Alvarez projects to be one of the best four-category contributors in baseball this season, with Fantistics expecting a .282 BA, 35 home runs, and 200 combined runs and RBI. If Alvarez is fully recovered from the knee injury that shut him down in 2020, then those numbers might represent something closer to his floor than his ceiling. One of the league's premier sluggers, Alvarez owns an elite 49.6% hard-hit rate for his career. Adding to Alvarez's value is that he's paired his power with solid plate discipline (30.3% chase rate) and contact (10.2%) skills that allow him to post a palatable strikeout rate alongside his fantastic contact quality. The only real downside to drafting Alvarez (besides his injury risk) is that his positional eligibility is limited to UT and DH slots, denting his fantasy value. Still, Alvarez should be one of the league's best hitters in 2021, and fantasy managers should strongly consider drafting him despite his less than ideal injury risk and position as a result -- especially at his 84 ADP.
Ryan Pressly: Closer
Ryan Pressly is expected to be a full-time closer for the first time in his career in 2021, and Fantistics expects him to rack up 30 saves in that role. Pressly has been an excellent relief pitcher since joining the Astros in 2018, and he's posted a strong 2.58 ERA with a stellar 27.1% K-BB over the past three seasons. It's worth noting that Pressly lost fastball velocity in each of the past two seasons and has seen his fastball's swinging-strike rate drop as a result, but the 32-year-old has still posted an overall swinging-strike rate above 17% in that time. Combined with his better-than-average control, Pressly's elite ability to generate whiffs gives him the chance to be one of the league's most productive closers in 2021.
Around the League
Shohei Ohtani (SP/UT - LAA)
Ohtani reportedly hit 97 mph with his fastball on Wednesday, an encouraging sign as he looks to bounce back from an injury-marred 2020 campaign. A flexor strain limited Ohtani to just 1.2 innings as a pitcher last season, and his average fastball velocity was down four mph from his 97 mph mark in 2019. Ohtani and manager Joe Maddon have both been optimistic about Ohtani's health and performance recently, though, and fantasy managers should be extremely encouraged by the fact that Ohtani is putting up numbers that back up that optimism. Ohtani still comes with plenty of risk, but he has arguably the highest upside of any player with an ADP outside of the top 100 (Ohtani has a 233.76 ADP) and should be targeted by fantasy managers as a result.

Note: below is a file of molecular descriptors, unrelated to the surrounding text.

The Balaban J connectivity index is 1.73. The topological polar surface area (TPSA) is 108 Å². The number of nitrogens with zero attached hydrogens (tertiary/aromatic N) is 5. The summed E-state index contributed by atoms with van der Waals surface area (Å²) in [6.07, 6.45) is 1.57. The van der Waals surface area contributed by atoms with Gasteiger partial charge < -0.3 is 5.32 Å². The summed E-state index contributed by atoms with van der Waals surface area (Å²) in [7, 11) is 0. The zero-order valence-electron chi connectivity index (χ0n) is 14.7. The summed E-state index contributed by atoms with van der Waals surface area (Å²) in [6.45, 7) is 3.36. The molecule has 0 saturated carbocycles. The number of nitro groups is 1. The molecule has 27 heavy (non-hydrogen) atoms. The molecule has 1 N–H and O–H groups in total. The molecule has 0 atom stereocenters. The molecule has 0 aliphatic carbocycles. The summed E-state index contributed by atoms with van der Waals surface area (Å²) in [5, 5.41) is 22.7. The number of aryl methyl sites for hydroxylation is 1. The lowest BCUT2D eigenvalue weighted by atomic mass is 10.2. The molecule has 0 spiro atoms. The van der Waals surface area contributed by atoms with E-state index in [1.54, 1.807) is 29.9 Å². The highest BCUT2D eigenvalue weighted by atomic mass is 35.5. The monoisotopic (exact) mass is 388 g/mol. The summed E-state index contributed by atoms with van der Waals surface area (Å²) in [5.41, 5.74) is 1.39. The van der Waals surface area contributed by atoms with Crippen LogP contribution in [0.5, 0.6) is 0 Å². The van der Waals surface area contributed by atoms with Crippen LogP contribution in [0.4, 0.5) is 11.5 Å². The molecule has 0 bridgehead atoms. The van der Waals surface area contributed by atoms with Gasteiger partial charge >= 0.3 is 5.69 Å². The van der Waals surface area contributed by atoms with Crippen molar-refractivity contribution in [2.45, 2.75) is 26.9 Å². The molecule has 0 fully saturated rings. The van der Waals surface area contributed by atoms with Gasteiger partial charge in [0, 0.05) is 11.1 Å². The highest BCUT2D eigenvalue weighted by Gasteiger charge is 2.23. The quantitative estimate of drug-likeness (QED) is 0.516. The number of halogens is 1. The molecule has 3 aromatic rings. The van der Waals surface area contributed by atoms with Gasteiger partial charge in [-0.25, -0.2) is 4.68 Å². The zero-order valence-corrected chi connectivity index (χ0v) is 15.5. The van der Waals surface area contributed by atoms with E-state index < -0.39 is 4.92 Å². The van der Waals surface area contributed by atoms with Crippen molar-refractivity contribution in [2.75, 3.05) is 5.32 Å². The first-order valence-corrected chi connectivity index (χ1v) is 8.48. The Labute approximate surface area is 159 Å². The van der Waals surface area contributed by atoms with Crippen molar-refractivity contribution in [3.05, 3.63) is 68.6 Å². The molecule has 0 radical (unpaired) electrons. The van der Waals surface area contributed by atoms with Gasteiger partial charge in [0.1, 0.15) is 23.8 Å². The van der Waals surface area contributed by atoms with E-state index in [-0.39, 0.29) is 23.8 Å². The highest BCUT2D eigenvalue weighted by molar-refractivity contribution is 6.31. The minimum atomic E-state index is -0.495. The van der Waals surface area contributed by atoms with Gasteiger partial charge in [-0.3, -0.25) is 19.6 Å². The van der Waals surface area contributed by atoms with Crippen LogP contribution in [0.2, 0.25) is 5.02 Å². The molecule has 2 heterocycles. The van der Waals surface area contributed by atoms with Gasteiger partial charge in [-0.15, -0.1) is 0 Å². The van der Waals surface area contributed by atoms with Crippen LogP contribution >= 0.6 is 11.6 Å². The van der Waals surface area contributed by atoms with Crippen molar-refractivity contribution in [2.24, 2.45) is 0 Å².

Tim Anderson (SS - CHW)
White Sox manager Tony La Russa named Anderson the team's leadoff hitter for the 2021 season. That announcement should come as no surprise after Anderson batted leadoff in all 49 of his games last season, but it's good to hear the new manager re-affirm Anderson's lineup position. An elite batting average producer thanks to his aggressive plate approach (55% swing rate) and solid contact quality (.420 xwOBAcon over the past two seasons), Anderson should pile up runs once again in 2021 while batting leadoff for what is projected to be a strong White Sox offense. Fantistics is justifiably low on Anderson because of his high .390 BABIP and 13.9% over the past two seasons, but he's still likely to be an excellent producer in the runs and BA categories in 2021.
Eugenio Suarez (3B - CIN)
Suarez reportedly lost 15 pounds this offseason and enters the season looking to rebound from a relatively poor 2020 season that saw him post a .202 batting average with a .781 OPS. Offseason shoulder surgery likely contributed to Suarez's lackluster performance last year though, and full health combined with improved physical shape should do nothing but boost his chances of bouncing back this season. If that news isn't enough to get fantasy managers excited about Suarez, Fantistics loves him as a fantasy asset this season with his projections expecting a season with 41 home runs and nearly 200 runs+RBI, and fantasy managers should make Suarez a priority in drafts at his 79 ADP as a result.
Max Scherzer (SP - WSH)
Scherzer continues to recover well from a sprained ankle that he suffered in February, and he reportedly felt comfortable in a 40-pitch throwing session on the mound on Wednesday. Scherzer wasn't up to full-strength yet -- he was throwing at 80-85 percent -- but his progress has him on track to face live hitters after just one more bullpen session. Fantasy managers should expect Scherzer to be ready for Opening Day as a result, and he's likely to be a strong starting pitching option again this year. Scherzer endured a rough (for him) 2020 season that saw him post an uncharacteristically high 3.74 ERA, but Fantistics projects something close to a return to normalcy this season with Scherzer expected for a 3.49 ERA and an 11 K/9. That's not the ace-like Scherzer that fantasy managers are used to, but he's not terribly overvalued at his 29 ADP based on that projection and should be a more than solid fantasy asset.